Prof. Stephen Chong
Spring 2023

Lectures: Tu,Th 11:15am-12:30pm
Location: SEC LL2.224 Lecture Hall

Announcements

  • Please submit Homework 0 by the end of Wednesday Jan 25: https://forms.gle/cbABUPdSME2HWnch8. Should take about 2 minutes...
  • Try the self assessment to help figure out whether you have sufficient mathematical preparation for this course.
  • Course information

    This course is an introduction to the theory, design, and implementation of programming languages. Topics covered in this course include: formal semantics of programming languages (operational, axiomatic, denotational, and translational), type systems, higher-order functions and lambda calculus, laziness, continuations, dynamic types, monads, objects, modules, concurrency, and communication.

    See the lecture schedule for more detailed information on topics covered.

    Course staff

    See below for Office Hours.

    All questions and issues related to assignments, course content, etc., should be sent to or discussed on Ed. Questions related to grades, special consideration, etc. can be sent directly to Prof. Chong. In general, sending email to individual course staff will delay a response. Note that course staff may take up to 48 hours to respond.

    Time and place

    Tuesdays and Thursdays, 11:15am-12:30pm, SEC LL2.224 Lecture Hall.

    Prerequisites

    Computer Science 51. Also recommended is Computer Science 121. Students must have good programming skills, be very comfortable with recursion, proofs, basic mathematical ideas and notations, including sets, relations, functions, and induction. See the schedule for some suggested background reading on some of these concepts. Feel free to contact the instructor if you have questions about the requirements or other aspects of the course.

    Two points to emphasize: (1) this is not an introduction to programming; students should already know how to program, ideally in at least couple of languages. (2) you must be very comfortable with recursion, proofs, basic mathematical ideas and notations, including sets, relations, functions, and induction.

    Try the self assessment to help figure out whether you have sufficient mathematical preparation for this course.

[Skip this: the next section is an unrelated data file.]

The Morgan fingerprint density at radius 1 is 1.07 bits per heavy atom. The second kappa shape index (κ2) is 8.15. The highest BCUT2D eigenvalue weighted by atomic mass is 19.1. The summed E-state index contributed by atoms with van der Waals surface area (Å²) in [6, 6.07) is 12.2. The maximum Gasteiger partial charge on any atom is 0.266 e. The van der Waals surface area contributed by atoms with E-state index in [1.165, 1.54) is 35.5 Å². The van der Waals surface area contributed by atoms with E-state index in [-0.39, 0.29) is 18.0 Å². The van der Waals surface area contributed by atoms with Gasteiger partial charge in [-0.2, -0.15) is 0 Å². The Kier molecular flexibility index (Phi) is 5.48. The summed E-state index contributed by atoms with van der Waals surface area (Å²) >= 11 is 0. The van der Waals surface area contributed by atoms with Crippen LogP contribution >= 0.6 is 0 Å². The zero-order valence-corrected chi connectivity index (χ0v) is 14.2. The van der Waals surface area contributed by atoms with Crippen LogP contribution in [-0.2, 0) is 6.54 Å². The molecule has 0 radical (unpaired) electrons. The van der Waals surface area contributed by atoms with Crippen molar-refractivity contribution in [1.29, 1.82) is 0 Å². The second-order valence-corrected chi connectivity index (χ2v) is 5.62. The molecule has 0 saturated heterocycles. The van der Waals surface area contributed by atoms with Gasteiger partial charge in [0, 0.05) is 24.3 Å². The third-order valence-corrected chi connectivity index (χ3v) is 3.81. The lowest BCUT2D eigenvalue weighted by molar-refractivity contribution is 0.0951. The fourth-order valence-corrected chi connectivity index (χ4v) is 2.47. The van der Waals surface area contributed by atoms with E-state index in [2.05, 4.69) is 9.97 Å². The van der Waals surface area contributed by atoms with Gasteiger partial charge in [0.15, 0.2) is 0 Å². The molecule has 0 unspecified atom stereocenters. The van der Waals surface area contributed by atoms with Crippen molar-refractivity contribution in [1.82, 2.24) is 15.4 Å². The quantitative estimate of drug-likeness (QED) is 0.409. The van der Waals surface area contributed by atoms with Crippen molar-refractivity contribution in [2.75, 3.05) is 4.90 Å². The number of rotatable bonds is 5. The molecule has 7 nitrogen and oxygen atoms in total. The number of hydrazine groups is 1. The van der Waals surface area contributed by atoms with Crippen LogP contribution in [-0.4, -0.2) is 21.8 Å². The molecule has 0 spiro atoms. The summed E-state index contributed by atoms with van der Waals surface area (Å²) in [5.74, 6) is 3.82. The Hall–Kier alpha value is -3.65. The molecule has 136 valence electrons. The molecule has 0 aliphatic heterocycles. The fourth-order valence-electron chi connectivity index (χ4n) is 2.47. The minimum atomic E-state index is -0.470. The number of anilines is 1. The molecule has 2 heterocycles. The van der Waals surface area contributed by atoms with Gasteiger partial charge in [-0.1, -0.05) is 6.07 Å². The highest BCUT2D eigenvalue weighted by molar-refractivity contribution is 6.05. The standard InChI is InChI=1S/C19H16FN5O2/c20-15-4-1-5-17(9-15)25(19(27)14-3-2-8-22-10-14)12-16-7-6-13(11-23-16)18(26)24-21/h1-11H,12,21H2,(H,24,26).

Homeworks, exams, and grading

    There will be an in-class midterm and a final exam. There will be about 6 homework assignments. Some of the assignments will contain a programming component in OCaml, Coq, and Haskell and some other languages. Prior knowledge of these languages is not required.

    Your grade will be determined by a weighted average of your scores on homework assignments, the midterm exam, the final exam, and class participation. The percentage breakdown (roughly and subject to change) is 50% homework assignments, 20% midterm, 25% final exam, and 5% participation (which includes attendance and participation in class, section, and office hours, and contributing to online discussion).

    Textbooks

    There is no required textbook for the course. In most cases, the class materials should suffice. The instructor will provide written lecture notes where helpful.

    See the Resources page for additional material that you can examine.

    Lectures/schedule

    See here for more information.

    Section

    Sections will be held starting in about the second week of classes, time and place to be determined.

    Section attendance is not required. All sections in the same week will cover the same material. Sections will, for the most part, focus on worked examples and exercises to consolidate material covered in the previous week in class. You should feel free to come to section with questions. We will release practice problems a few days before section. More information can be found here.

    Office hours

    Office hours will start in about the second week of classes.

    We will use this Google calendar for office hour times:

    Course Policies

    See the Course Policies page for more information about course policies, including Diversity and Inclusion, Inclusive Learning and Accessibility, Mental Health, Financial Aid, Late minutes, Penalties, and Extensions, and Collaboration and Academic Integrity.